Act now to mitigate these common factors
Managing and growing a sustainable business in Asia can present unique challenges to foreign multinational corporations and overseas investors.
The recent global economic downturn and continued volatility on the world’s financial markets has exacerbated these risks. Yet Asia still offers the greatest opportunity for growth. Many firms will become entangled in difficulties simply because they lack comprehensive and relevant risk-mitigation policies, or because they have failed to conduct effective due diligence.
The informed investor and corporate management will already be aware that risks in Asia are more considerable than in their home countries. This is due principally to a number of unpredictable variables, including non-transparent business environments, poorly developed and still-evolving legal systems, insufficient and unreliable information upon which to make informed decisions, and rapid and confusing change.
We recently reviewed a number of major issues and crises that we helped clients resolve and identified a number of common factors in these situations. Significantly, in each of the cases studied the same key factors (see below) were present in one combination or another and had a major bearing on the problem. We believe that any multinational corporation with three or more of these factors therefore runs a higher risk of a significant corporate crisis, corruption exposure or the potential for massive fraud. Such organisations would be wise to act immediately to focus their resources, both internal and external, to identify and mitigate such risks.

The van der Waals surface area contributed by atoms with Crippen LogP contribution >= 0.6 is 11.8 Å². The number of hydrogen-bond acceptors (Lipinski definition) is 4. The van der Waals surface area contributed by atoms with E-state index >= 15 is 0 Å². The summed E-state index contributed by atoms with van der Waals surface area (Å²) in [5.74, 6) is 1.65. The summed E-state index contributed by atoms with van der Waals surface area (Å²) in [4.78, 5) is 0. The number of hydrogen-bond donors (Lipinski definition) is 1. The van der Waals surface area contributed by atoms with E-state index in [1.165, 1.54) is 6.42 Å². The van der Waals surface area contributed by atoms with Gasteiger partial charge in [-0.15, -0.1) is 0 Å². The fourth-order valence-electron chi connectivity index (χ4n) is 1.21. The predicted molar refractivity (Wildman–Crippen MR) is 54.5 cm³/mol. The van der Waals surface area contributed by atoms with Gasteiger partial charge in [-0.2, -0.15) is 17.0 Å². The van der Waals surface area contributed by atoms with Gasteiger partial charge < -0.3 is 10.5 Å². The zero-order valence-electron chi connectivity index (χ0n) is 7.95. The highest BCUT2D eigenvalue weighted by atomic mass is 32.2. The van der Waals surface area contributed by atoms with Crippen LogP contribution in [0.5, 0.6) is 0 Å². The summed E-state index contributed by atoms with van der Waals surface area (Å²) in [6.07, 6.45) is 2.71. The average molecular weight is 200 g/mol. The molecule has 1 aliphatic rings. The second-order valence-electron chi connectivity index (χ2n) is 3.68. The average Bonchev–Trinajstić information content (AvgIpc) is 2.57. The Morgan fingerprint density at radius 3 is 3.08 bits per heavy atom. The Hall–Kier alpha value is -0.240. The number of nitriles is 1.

For foreign companies to succeed in Asia and other emerging markets, it is critical that they understand clearly where the actual risks lie and take robust measures to diminish these risks. Risk mitigation is not a quick fix but a continuous process that necessarily evolves apace with the development of an organisation and its environment.
Organisational and structural factors that increase multinational corporations’ risk profile in Asia:
- Matrix management systems
- A recent business process re-engineering exercise or significant restructuring
- Expatriate management rotated every two years or so
- High local staff turnover
- Internal controls are insufficient or not appropriate to the Asian environment, such as not allowing for chops at firms and local or national practices
- Overdependence or over-reliance on technical solutions or on apparently sophisticated controls, while failing to allow for the real risk of collusion among internal staff, resulting in the compromise of such systems
- Insufficient pre-employment screening of employees and permitting recently hired executives to recruit personnel in complete “tribes” from their previous workplace—their loyalty may not lie with the new employer
- Anti-money laundering programmes that are wooden or not relevant to the local circumstances or the actual threat
- External accounting procedures that are weak, or the use of external auditors who have little or no experience in the industry
- Internal audit staff reluctant to confront local management for cultural reasons, especially in Japan
- Previous early warnings or minor frauds that had been covered up for internal corporate or political reasons, resulting in a corrupt culture
- Overall low staff morale, probably due to a combination of all the above factors, resulting in an unhappy workplace